David Kubicek

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Archive for the tag “J.K. Rowling”

Fifty Shades of Grey Phenomenon

It should not come as a surprise that a book of little literary quality (and I use the word “literary” in the loosest sense) should top the New York Times Best Seller List, but it is irritating when one considers all of the excellent novels that don’t even come within hailing distance of the hot 100.

I haven’t read the complete novel, but I did read the first several pages. Basically, I read it as an agent and editor would if it showed up their slush piles (i.e., “hook me in the first few pages or I pass on it.”) The opening didn’t hook me because the prose was not polished, the dialogue was wooden, and the scene did not interest me enough to continue reading. I didn’t even get to the porn, which seems to be the primary reason sales of this book are challenging sales figures of such authors as Stephen King and J.K. Rowling, who actually are excellent writers.

Since I can’t speak to the content of Fifty Shades of Grey because I got bored, here’s a video of a an all-woman book club that did read the complete novel–apparently to the regret of some members in the group. The novel (and I use the word “novel” loosely) has already resulted in many parodies, one of which has been getting much press. Although I haven’t read Fifty Shames of Earl Grey, it certainly piques my interest more than the book at which it is poking fun.

Banned Books Week 2010 Begins Sept. 25; Plan to Celebrate

Banned Books Week 2010 begins Saturday Sept. 25 and runs through the following Saturday, Oct. 2. I encourage every reader and writer – every citizen, in fact – to celebrate because it gets to the heart of what the First Amendment is all about. To find local events, do a Google search for Banned Books Week in your area, like the events being planned by Indigo Bridge Books in my hometown.

According to BannedBooksWeek.org, “Banned Books Week is the only national celebration of the freedom to read. It was launched in 1982 in response to a sudden surge in the number of challenges to books in schools, bookstores and libraries. More than a thousand books have been challenged since 1982. The challenges have occurred in every state and in hundreds of communities . . . They object to profanity and slang, and they protest against offensive portrayals of racial or religious groups – or positive portrayals of homosexuals. Their targets range from books that explore contemporary issues and controversies to classic and beloved works of American literature.”

Click here to see a map of book bans and challenges in the US from 2007 to 2009.

To be clear about the terminology, “challenged” means that a book has been objected to, but when it goes before the school board or whoever is charged with considering the matter, it is not removed from the shelves. A “banned” book is one that has been challenged, and the powers-that-be have taken it upon themselves to decide that people should not be allowed to read it and have stripped it unceremoniously from whatever shelves said powers-that-be over have jurisdiction over.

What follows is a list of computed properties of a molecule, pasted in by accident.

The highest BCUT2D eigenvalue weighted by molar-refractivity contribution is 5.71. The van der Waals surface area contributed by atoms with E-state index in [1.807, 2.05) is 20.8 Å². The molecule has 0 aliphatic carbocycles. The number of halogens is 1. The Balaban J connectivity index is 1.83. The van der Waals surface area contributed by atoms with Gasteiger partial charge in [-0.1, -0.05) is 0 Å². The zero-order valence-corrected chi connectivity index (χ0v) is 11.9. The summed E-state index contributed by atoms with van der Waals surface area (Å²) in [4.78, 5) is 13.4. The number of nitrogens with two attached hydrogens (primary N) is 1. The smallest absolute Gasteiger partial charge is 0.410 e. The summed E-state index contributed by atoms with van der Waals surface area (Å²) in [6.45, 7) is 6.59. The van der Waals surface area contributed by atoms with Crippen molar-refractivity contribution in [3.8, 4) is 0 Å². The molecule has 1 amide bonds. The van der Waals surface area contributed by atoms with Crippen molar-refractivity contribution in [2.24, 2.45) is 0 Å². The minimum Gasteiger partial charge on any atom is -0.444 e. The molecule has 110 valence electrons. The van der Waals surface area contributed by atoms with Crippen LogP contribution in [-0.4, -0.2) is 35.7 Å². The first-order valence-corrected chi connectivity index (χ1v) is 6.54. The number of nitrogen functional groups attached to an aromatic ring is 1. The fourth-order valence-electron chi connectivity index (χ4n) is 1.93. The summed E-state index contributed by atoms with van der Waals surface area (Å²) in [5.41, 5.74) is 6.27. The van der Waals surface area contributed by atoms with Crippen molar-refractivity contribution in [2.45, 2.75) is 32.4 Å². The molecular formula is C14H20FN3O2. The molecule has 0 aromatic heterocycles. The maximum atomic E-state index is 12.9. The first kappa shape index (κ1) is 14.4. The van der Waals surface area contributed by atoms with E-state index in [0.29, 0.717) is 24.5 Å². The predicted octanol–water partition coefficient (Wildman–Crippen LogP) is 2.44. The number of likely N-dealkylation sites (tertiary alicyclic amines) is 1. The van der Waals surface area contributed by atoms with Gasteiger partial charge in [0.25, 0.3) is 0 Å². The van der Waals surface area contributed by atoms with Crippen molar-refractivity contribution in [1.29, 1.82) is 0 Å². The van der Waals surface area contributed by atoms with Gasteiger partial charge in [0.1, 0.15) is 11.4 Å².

I don’t know this for a fact, but I would be willing to bet that every work of literature – titles that you would instantly recognize – has been challenged or banned by some powers-that-be somewhere at some time for the sole reason that it’s impossible to please everyone.

Some books have been challenged for the silliest reasons. The Harry Potter series is repeatedly challenged because it supposedly  indoctrinates its readers in black magic. There are villains, to be sure, and these particular villains can do some seriously nasty things to their enemies. But the main characters are good people, and they celebrate Christmas, by God. But instead of fighting with their fists or guns as in western sagas, they use magic. It’s a fantasy, for crying out loud. The author, J.K. Rowling, has said she doesn’t know of a single ready who has said, “Oooo, I want to be a witch when I grow up!” (Although, I must admit, being able to point a wand and turn someone into a toad is somewhat appealing; I have a list.)

I’ll climb down of my soapbox now and mention that I’ve had a couple brushes with those who wish to make the world safe and bland by limiting our knowledge and oA Need to Kill, by Mark Pettitur imaginations. Can’t have us using our imaginations; that would be BAD. (Okay, so maybe my pant leg got caught on a nail protruding from my soapbox; I’ll pull it free and jump down now.)

One brush I had with the keepers of morality was A Need To Kill, by Mark Pettit, a true crime book about child killer John Joubert who terrorized Bellevue, Nebraska, in the early 1980s. I didn’t write this book, but I did some fairly heavy editing on it. A local group thought some of the descriptions were too graphic and tried to have it removed from the shelves of ShopKo. I don’t know if they every succeeded. I thought it was kind of cool that a book I’d been involved with was being challenged, and I never followed up on it. Challenging books may be a bad thing, but having a book challenged can be a guilty pleasure for its writer; it’s like earning a merit badge, like having arrived, because he or she is in the company of giants (not real ones, lest some group should challenge this blog post; when I say giants, I mean writers of literary stature).

The other book that ran into some difficulty was October Dreams: A Harvest of Horror, a collection of horror stories by various authOctober Dreams, edited by David Kubicek and Jeff Masonors, which Jeff Mason and I edited. I don’t know if it was formally challenged or banned anywhere, but there were a few indicators that some people were displeased with it: